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2012/0039(COD) - 13/11/2012 Committee report tabled for plenary, 1st reading/single reading

The Committee on the Environment, Public Health and Food Safety adopted the report by Horst SCHNELLHARDT (EPP, DE) on the proposal for a Regulation of the European Parliament and of the Council on the non-commercial movement of pet animals.

The committee recommends that the European Parliament’s position adopted at first reading, under the ordinary legislative procedure, should amend the Commission proposal as follows:

Definitions: the term ‘non-commercial movement’ has been clarified. It shall mean any movement which does not aim at the sale of a pet animal or the transfer of ownership of the pet animal. In order to avoid the situation whereby pet animals are accompanied in the name of third parties without any evidence being produced, the term ‘authorised person’ has been introduced.

Maximum number of pet animals: experience has shown that commercial movements of dogs, cats and sometimes ferrets are frequently fraudulently disguised as non-commercial movements, seeking to circumvent the application of stricter rules on the trade and import of such animals. In order to prevent such practices from occurring, the currently applicable rules based on Commission Regulation 388/2010 limit the maximum number of animals, which can accompany their owner, to five. This limitation, however, has caused enormous difficulties in reality for those citizens wanting to participate in certain competitions or exhibitions sport events, for which they need to travel among different Member States with more than 5 animals. In this respect, the report proposes to introduce derogations from this maximum number.

Derogation from the anti-rabies vaccination condition for young pet animals of the species listed in Part A of Annex I (dogs, cats and ferrets): Members have introduced amendments allowing young animals aged between 12 and 16 weeks to be excluded from the requirements relating to the validity of the rabies vaccination defined in Annex IV.

It is necessary to ensure that animals which not yet meet the requirements of Annex IV, point 2(d) can be moved for non-commercial purposes. With regard to the immunisation of animals aged less than 12 weeks, these animals should not necessarily be accompanied by their mother as proposed by the Commission.

Members consider it important that the requirements of this derogation are extended and clarified to minimise any risk. By way of derogation, the non-commercial movement of pet animals not vaccinated against rabies may be authorised between Member States or geographically definable parts thereof which are free of rabies, or in which there is a negligibly low risk of introducing rabies, provided they comply with specific conditions.

Pet animals of the species listed in Part B of Annex I (invertebrates, ornamental aquatic animals, reptiles, birds, mammals: rodents and domestic rabbits): when they are transported to event venues, animals (e.g. birds) should be accompanied by a duly completed individual or collective identification document. Members consider that individual identification documents would be costly and unnecessary.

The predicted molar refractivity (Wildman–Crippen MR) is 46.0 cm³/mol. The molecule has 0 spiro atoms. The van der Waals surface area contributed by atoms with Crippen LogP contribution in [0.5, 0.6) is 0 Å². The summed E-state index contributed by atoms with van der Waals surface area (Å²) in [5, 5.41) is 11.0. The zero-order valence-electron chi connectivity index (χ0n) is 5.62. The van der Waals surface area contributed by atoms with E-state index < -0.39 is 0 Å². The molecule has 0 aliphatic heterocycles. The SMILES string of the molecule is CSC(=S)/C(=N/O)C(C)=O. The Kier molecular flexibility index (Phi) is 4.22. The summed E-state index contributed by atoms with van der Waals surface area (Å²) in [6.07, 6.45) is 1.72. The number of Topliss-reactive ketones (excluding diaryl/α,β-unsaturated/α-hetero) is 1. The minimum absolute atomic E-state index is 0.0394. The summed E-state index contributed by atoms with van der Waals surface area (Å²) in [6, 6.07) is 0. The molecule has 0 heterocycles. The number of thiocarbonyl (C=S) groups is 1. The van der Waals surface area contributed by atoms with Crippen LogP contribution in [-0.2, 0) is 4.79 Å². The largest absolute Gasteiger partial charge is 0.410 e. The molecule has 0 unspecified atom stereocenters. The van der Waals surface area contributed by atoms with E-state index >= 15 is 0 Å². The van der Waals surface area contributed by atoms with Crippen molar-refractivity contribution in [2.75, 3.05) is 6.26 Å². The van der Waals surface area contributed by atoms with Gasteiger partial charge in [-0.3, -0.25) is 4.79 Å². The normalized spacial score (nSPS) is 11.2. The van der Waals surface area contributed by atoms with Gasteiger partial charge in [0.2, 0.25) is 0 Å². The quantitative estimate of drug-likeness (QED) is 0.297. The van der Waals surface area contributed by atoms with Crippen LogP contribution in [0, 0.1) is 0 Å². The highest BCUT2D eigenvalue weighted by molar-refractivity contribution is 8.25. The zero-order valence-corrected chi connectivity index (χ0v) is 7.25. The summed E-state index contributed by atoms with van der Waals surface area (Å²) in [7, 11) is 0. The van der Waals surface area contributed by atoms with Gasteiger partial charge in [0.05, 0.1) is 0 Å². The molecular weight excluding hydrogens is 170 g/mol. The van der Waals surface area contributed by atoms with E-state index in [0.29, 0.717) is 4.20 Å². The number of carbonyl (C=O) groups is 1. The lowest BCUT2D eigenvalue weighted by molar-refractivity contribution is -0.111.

Non commercial movement of pet animals from a third country: Members want to ensure that only pets that pose no threat to the health of humans and animals in the EU are imported from third countries. They propose that pet animals shall be moved through a travellers’ point of entry in a Member State if arriving from a third country or territory. To this end, Member States shall compile a list of the travellers’ points of entry and keep it up to date. By way of derogation, Member States may allow registered military, search or rescue dogs to be imported through a different point of entry from that for travellers.

Members propose establishing, through delegated acts, a list of third countries or territories which have demonstrated that they apply rules equivalent to those laid down in Section 2 of Chapter II, this Chapter and Section 2 of Chapter VI for animals of species listed in Part B of Annex 1.

Identification document: the identification document should be in a format that can be easily recognised and identified as such by the supervisory authorities, so this Regulation needs to contain such provisions. Members suggest amending the structure and wording of the rules on how to complete the identification documents as this has created confusion among veterinarians and pet owners. The report suggests a new structure of these parts of the regulation: each sections first lists the required format of the respective identification document according to the type of animal and type of non-commercial movement (between EU Member States or arriving from third countries); it then mentions all the relevant entries that need to be filled in by a veterinarian. Each section is concluded by outlining the procedure, which needs to be followed by a veterinarian in order to duly complete the identification document.

The report suggests that the document should contain a few additional entries to improve the identification of the respective animal and to better protect the identification documents from falsification. The document should include : (i) the name, address and signature of the owner or the authorised person; (ii) the name, address and signature of the authorised veterinarian issuing or completing the identification document; (iii) the species, breed, sex and colour of the animal and other relevant information regarding the description of the health status of the animal.

In order to improve the user friendliness, the ease of the application of this regulation as well as to guarantee uniformity, the report suggests including a model of each type of identification document.